Plenty Canada is an Indigenous, registered charity located in Lanark, Ontario. Their efforts work to combine Indigenous Traditional Knowledge with Western Science, creating a more sustainable future for all at the local, provincial, national, and international levels. They have a longstanding record of achievement, having been incorporated provincially as the “Plenty Relief Society of Canada” in 1976, and then federally in February of 1984 as “Plenty Canada.”
Plenty Canada’s project aims to engage youth, ages 13-19, with canoeing and environmental stewardship through an Indigenous perspective. Teaching youth about the history and origins of the canoe in Canada, and the incredible role it has played in our country’s history, will help foster a deeper appreciation and respect for the canoe. Youth will receive teachings on environmental stewardship, and have hands-on experiences participating in the conservation project for Indigenous Wild Rice in McCulloch’s Mud Lake. It is incredibly important to have teenagers active and engaged with outdoor activity, participating in environmental stewardship and learning more about our environment and ecosystems, while also participating in reconciliation and gaining an appreciation and understanding of Indigenous culture.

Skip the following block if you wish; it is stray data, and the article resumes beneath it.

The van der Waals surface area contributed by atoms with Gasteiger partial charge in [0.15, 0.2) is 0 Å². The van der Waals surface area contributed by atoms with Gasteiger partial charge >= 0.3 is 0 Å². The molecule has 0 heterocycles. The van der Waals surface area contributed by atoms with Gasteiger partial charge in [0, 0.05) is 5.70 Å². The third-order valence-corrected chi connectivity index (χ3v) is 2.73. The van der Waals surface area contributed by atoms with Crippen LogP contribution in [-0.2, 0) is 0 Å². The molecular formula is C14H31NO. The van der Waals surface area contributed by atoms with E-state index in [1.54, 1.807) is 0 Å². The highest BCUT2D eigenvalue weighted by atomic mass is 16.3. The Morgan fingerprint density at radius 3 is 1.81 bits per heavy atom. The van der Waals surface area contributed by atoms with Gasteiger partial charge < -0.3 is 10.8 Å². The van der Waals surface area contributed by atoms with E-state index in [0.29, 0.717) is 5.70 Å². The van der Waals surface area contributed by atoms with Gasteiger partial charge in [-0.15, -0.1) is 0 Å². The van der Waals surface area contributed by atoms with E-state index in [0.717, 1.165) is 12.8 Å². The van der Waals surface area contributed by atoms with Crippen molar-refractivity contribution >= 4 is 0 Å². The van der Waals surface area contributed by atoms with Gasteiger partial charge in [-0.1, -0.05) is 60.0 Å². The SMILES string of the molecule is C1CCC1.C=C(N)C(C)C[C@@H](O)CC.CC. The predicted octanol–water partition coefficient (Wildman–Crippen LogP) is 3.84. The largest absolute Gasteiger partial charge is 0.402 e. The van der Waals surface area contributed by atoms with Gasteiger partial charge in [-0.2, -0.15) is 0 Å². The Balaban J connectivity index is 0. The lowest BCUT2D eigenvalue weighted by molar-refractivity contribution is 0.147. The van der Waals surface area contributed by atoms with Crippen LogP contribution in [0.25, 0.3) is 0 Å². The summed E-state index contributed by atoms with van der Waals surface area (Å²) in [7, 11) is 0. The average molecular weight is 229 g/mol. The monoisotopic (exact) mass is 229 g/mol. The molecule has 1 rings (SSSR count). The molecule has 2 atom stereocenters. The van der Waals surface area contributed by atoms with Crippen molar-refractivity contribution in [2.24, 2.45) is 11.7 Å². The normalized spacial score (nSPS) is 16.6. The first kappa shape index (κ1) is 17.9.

From May to October 2019, Plenty Canada will be able to host monthly canoe expeditions with groups of youth. These canoe days will begin at the Plenty Canada office with teachings from Indigenous elders on the history and cultural significance of the canoe, wild rice, Indigenous teachings on environmental stewardship, and a crash course on canoe safety and protocols. The groups of youth will be taken on a guided tour of McCulloch’s Mud Lake (a provincially significant wetland), where they will be actively engaged in the experience of enjoying nature through the canoe. The tours will be led by Indigenous elders, who will share teachings throughout the day on the plants and animals within and surrounding the wetland, Indigenous wild rice conservation efforts, and best practices on engaging with and respecting our environment. At the end of each canoe day, they will have a traditional Algonquin feast at the Plenty Canada office, and an opportunity to debrief on the day and have the youth share their thoughts on what they have learned, and ask any questions they may have.
Opportunities such as this are instrumental in healthy youth development. Being able to enjoy the outdoors and develop an appreciation for nature and physical activity is of incredible importance to this age group. The Algonquin canoe teaches us that we are part of nature, not separate from it. Species diversity, the connectedness of land and water, and our responsibilities to all life are lessons to be conveyed to youth in the canoe days.